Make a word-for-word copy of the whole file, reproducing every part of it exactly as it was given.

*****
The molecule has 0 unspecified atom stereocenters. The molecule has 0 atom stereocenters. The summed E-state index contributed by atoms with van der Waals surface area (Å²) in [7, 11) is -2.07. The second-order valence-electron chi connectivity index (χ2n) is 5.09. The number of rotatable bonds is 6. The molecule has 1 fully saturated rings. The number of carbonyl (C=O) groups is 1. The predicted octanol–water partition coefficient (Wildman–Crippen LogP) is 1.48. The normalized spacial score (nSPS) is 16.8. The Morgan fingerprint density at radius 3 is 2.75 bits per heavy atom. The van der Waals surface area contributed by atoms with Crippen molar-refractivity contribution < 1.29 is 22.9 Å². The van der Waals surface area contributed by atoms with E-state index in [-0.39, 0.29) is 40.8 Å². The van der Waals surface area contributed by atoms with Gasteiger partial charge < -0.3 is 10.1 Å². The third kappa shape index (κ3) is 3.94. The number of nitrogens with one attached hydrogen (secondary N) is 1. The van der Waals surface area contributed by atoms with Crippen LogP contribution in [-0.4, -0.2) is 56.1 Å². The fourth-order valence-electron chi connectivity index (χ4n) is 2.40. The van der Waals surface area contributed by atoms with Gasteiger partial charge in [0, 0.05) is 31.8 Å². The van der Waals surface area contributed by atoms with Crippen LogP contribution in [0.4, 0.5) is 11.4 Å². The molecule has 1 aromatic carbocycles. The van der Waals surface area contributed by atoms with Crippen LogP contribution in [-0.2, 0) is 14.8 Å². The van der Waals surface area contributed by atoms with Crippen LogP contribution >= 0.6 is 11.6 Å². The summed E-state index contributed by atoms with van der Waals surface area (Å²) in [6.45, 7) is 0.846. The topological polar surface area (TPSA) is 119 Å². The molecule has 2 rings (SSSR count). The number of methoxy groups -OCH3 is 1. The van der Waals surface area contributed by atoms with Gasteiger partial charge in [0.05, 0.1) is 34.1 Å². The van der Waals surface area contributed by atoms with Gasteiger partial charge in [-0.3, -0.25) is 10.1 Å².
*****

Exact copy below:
The molecule has 0 unspecified atom stereocenters. The molecule has 0 atom stereocenters. The summed E-state index contributed by atoms with van der Waals surface area (Å²) in [7, 11) is -2.07. The second-order valence-electron chi connectivity index (χ2n) is 5.09. The number of rotatable bonds is 6. The molecule has 1 fully saturated rings. The number of carbonyl (C=O) groups is 1. The predicted octanol–water partition coefficient (Wildman–Crippen LogP) is 1.48. The normalized spacial score (nSPS) is 16.8. The Morgan fingerprint density at radius 3 is 2.75 bits per heavy atom. The van der Waals surface area contributed by atoms with Crippen molar-refractivity contribution < 1.29 is 22.9 Å². The van der Waals surface area contributed by atoms with E-state index in [-0.39, 0.29) is 40.8 Å². The van der Waals surface area contributed by atoms with Gasteiger partial charge < -0.3 is 10.1 Å². The third kappa shape index (κ3) is 3.94. The number of nitrogens with one attached hydrogen (secondary N) is 1. The van der Waals surface area contributed by atoms with Crippen LogP contribution in [-0.4, -0.2) is 56.1 Å². The fourth-order valence-electron chi connectivity index (χ4n) is 2.40. The van der Waals surface area contributed by atoms with Gasteiger partial charge in [0, 0.05) is 31.8 Å². The van der Waals surface area contributed by atoms with Crippen LogP contribution in [0.4, 0.5) is 11.4 Å². The molecule has 1 aromatic carbocycles. The van der Waals surface area contributed by atoms with Crippen LogP contribution in [-0.2, 0) is 14.8 Å². The van der Waals surface area contributed by atoms with Crippen LogP contribution >= 0.6 is 11.6 Å². The summed E-state index contributed by atoms with van der Waals surface area (Å²) in [6.45, 7) is 0.846. The topological polar surface area (TPSA) is 119 Å². The molecule has 2 rings (SSSR count). The number of methoxy groups -OCH3 is 1. The van der Waals surface area contributed by atoms with Gasteiger partial charge in [0.05, 0.1) is 34.1 Å². The van der Waals surface area contributed by atoms with Gasteiger partial charge in [-0.3, -0.25) is 10.1 Å².